There are so many primeval experiences that are universal yet remote if one tries to approach them through language. Amruta Patil finds the words and the images; images she calls ‘scaffolding for the text’ to describe these moments.
Whether it’s suggesting that humans have a weakness for cigarettes because of an ancient desire to hold fire between our fingers or understanding Ganga’s drowning of infants as ‘timely culling’, she will find the words. The graphic novel form only makes her prose more effective; you’re moved in the quietest way by the sparse words; like a conversation with the right number of words in it, nothing over, nothing under.
Amruta Patil: An artist and a storyteller.
She’s worn many masks in this lifetime. She’s worked as a schoolteacher, copywriter, and intriguingly enough, as an art museum gallery lecturer. She edits a quarterly print journal called Mindfields that compiles articles about innovative ideas and progressive education, and her visual stories have appeared in journals such as Art Review, TimeOut, and Forbes Life.
Her first book, Kari, was published in 2008. It has since gone on to move people the world over and has been translated into both French and Italian. She is a TED fellow and currently working on Parva, a graphic reworking of the Mahabharata. In a recent interview with Paul Gravett, she described it as the epic about “every human preoccupation under the sun”. The first in this series is Adi Parva: Churning of the Ocean, to be released by HarperCollins this month. Read on for excerpts from an exclusive interview with Ms. Patil, followed by a preview of Adi Parva—
A graphic novelist is both an artist and a storyteller. You’ve said in numerous interviews that it’s the written word you lean towards. Do you see a day in the future where you could create a work with just one of the two mediums?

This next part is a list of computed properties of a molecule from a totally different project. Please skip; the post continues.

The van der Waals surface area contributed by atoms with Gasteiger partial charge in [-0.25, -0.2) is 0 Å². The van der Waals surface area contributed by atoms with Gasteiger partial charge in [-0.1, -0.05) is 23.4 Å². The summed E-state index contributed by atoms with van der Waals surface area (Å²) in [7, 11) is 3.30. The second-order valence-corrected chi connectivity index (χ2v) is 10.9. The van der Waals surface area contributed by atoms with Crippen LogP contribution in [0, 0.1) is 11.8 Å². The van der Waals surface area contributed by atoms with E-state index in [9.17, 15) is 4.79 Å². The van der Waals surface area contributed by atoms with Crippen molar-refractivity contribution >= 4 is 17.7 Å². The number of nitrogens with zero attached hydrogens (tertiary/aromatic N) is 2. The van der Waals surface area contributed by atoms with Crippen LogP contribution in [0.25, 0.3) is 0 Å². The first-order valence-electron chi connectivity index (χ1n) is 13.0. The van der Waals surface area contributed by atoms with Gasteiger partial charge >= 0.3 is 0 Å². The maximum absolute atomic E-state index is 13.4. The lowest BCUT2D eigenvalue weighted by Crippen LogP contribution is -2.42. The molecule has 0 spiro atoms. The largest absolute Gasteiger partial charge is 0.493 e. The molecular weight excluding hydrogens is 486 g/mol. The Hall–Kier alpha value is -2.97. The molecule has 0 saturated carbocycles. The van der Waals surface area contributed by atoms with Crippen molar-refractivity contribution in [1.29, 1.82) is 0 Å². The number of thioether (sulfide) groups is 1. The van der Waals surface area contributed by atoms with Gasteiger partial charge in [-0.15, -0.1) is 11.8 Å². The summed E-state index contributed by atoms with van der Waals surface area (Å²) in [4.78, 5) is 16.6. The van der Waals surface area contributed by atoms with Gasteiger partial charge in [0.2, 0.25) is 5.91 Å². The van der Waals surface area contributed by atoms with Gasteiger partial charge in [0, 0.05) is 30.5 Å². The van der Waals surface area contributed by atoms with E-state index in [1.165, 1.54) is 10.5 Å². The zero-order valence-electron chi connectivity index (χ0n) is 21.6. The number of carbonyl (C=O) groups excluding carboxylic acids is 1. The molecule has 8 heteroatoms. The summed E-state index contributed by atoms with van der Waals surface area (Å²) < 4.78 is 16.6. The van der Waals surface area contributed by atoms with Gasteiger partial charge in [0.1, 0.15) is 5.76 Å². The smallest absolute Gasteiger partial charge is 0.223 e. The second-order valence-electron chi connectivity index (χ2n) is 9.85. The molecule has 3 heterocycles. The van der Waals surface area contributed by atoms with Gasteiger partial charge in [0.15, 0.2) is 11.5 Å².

Yes. I am hoping to do exactly that when the Parva books are done—which would be after a year or two, if everything about world and limb is intact by then. Working sans-image is a bit of a personal challenge. Like cycling without trainer wheels or giving up a security blanket. Without the inflatable armbands of illustration, does my work have what it takes to float?
Is there somewhere in particular that you like to work?
We deserve harmonious settings, but can’t always afford them. I hope India borrows the European tradition of independent artists renting large, beautiful studio space collectively, and working out of it. Except for snatches of time at the art residency abroad, I have never had the financial liberty to be overly picky. In a perfect world, I’d like to work in the Kangra valley; but perfect settings are famous for breeding dysfunction, so its just as well.
So I’ve worked out of the living room of my barsaati in Delhi. I work out of the living room of my apartment in Goa. Not the best thing—to live and work out of the same place—but it’s what I can manage now. To make a distinction between non-work and work, to be ‘in the zone’ despite being just five feet away from rumpled bed clothes, I have a ritual: I always dress with utmost care, down to the correct earrings, even if I am going to interact with zero human beings in the day. There’s something respectful about not being a slouch while you’re around the sanctum of work.
Do you ever discard drawings? How many attempts does it usually take to get a drawing right?
I work fast and furious; mostly, there is no redrawing. It’s interesting you ask this, though. Since Adi Parva is as much a personal journey of striving, as it is Ganga’s narrative about the lunar dynasty, I made a decision early on that I would not discard a single drawing. If something felt wrong, I kept working on it until the paper risked giving way and then I stopped. I had never painted before Adi Parva, so sometimes, even with all that work, certain pages just look like they’re wearing sloppy makeup. But that’s okay. The gawky, the good, the awful, the resolved: it’s all there for the world to see. I offer myself, vulnerable. Sauptik Parva will be better. In any case, in this book (and in any books I will be associated with), the pictures are a scaffolding for the text. Where it’s really at, as far as I am concerned, is in the written.